Intersex: Not a Divine Accident

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What makes the subject of intersex conditions difficult to discuss is that we are speaking about real human beings whose bodies failed to develop in the way they were biologically intended to develop. As such, there are very real emotions attached to this idea that some people do not fit the normal descriptions of male and female. By no means do we wish to convey the idea that such people are less valuable because they are intersex.

When speaking of biological intent—or what is a biologically normal function—we are compelled to question what God’s intent was when He created intersex people. Does God make mistakes when He creates some people? And if God does not create mistakes, then how can we say that something is not functioning according to its biological intent?

Examples abound within creation where something fails to function according to its biological intent, and human bodies are no exception. Children are born with deformed limbs, life-threatening diseases, mental retardation, and all kinds of additional defects. This is not because God created these defections. When God designed humanity, He created male and female in perfection. Genesis 1:27 and 31 says, “So God created man in his own image, in the image of God he created him; male and female he created them. … And God saw everything that he had made, and behold, it was very good(emphasis added). However, humans chose to sin, and with that sin came a corruption of God’s original design. As such, God continues to create in perfection, but God also permits sin to influence His creation (Rom. 8:19–21).

Sometimes the influence of sin is evident, such as in the development of children who are born to alcoholics and drug addicts. Sometimes it is not as evident, such as the children of healthy parents who are born with physical abnormalities. Regardless, sin has a corrupting influence upon all of God’s creation. God does not make mistakes, but He has chosen to permit His creation to live with the consequences of humanity’s mistakes. This is why the apostle Paul speaks of creation “groaning,” having been “subjected to futility” and “bondage to corruption” (Rom. 8:19–22).

Every person has suffered the corrupting effects of sin. For some, it is manifested in temptations. Maybe they are naturally inclined toward addictive substances, fits of rage, sexual immorality, or any number of additional temptations. For others, it is manifested in a mental condition, such as autism, schizophrenia, multiple personality disorder, or any number of additional mental challenges. For still others, it is manifested in physical defections, such as predisposition to diseases, physical handicaps, physical deformities or abnormalities, and any number of additional physical challenges. Regardless of how the corrupting influence of sin may manifest itself in our lives, we all suffer its effects to varying degrees. As Pastor Brad Neese teaches, “We are all broken people in need of a Savior.” This is the essence of Romans 3:23, “All have sinned and fall short of the glory of God.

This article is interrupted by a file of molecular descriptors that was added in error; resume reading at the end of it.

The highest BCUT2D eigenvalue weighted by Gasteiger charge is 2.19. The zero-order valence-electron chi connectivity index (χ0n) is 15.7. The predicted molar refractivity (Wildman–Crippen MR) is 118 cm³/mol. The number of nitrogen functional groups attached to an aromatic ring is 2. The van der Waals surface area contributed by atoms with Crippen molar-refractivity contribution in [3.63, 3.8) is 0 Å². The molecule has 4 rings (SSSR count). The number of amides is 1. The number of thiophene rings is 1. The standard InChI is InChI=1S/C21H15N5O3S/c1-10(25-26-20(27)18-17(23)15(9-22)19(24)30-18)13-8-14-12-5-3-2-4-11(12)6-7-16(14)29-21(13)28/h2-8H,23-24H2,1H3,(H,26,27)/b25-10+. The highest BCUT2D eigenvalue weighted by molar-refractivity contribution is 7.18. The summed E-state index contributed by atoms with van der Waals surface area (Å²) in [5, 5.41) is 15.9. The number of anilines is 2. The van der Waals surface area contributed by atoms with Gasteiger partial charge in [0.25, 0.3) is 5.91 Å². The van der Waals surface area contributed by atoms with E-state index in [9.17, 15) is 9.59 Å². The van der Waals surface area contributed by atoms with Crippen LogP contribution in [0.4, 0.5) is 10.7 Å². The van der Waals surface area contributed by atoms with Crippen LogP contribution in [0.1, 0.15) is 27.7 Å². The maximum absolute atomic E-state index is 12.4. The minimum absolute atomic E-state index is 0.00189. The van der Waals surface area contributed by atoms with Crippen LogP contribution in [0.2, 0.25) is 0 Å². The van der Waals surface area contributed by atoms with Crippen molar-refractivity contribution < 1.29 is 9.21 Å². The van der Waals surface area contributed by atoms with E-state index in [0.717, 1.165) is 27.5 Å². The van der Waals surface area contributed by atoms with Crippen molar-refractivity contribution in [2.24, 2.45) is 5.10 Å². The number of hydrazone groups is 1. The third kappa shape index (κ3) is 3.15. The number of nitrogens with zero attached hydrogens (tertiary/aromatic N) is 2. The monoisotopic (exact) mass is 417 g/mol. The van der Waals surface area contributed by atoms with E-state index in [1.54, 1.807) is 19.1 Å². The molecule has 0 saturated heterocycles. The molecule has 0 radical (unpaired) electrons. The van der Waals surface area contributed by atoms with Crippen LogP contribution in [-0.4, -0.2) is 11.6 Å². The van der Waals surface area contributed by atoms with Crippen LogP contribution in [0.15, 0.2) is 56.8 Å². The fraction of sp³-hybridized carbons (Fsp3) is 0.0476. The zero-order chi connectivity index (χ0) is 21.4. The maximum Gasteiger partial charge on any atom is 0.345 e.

Our weaknesses—our defects—testify to our need of a Savior who can redeem our bodies. Without these evident defects, we may never realize the extent of our plight. Therefore, God permits sin to wreak havoc upon His creation in order that we might recognize where the rebellion of sin leads, and we might repent of our sinful behavior, submit to God’s commandments, and accept the sacrifice that Jesus Christ made on our behalf. For this reason, Romans chapter three goes on to say, “All have sinned and fall short of the glory of God, and are justified by [God’s] grace as a gift, through the redemption that is in Christ Jesus, whom God put forward as a propitiation by his blood, to be received by faith” (Rom. 3:23–25). Likewise, Romans 10:9–11 says, “If you confess with your mouth that Jesus is Lord and believe in your heart that God raised him from the dead, you will be saved. For with the heart one believes and is justified, and with the mouth one confesses and is saved. For the Scripture says, ‘Everyone who believes in him will not be put to shame.’”

From what will we be saved? We will be saved from the due punishment for our sins (Rom. 6:23), but we will also be saved from the corruption of sin upon our bodies. Romans 8:23–24 reminds us that all who have placed their faith and confidence in Jesus Christ will eventually experience a complete redemption of their bodies: “We ourselves, who have the firstfruits of the Spirit, groan inwardly as we wait eagerly for adoption as sons, the redemption of our bodies. For in this hope we were saved.”

Intersex conditions are not evidence of a third gender; intersex conditions are evidence of the effect of sin upon God’s creation. More importantly, intersex conditions are evidence of our need for a Savior who will redeem not only our souls, but also our bodies.

This article comes from Transitioning: A Biblical Understanding of Transgenderism.

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Timothy Zebell

As a former missionary to Asia for twelve years and the author of several books, Timothy is passionate about helping people understand the relevancy of God's Word in today's world. His goals are to help Christians discern truth from error, empower Christians to speak into cultural matters with relevancy, and to help Christians capitalize on the opportunities that these matters provide for sharing the truth about God and His gospel message.
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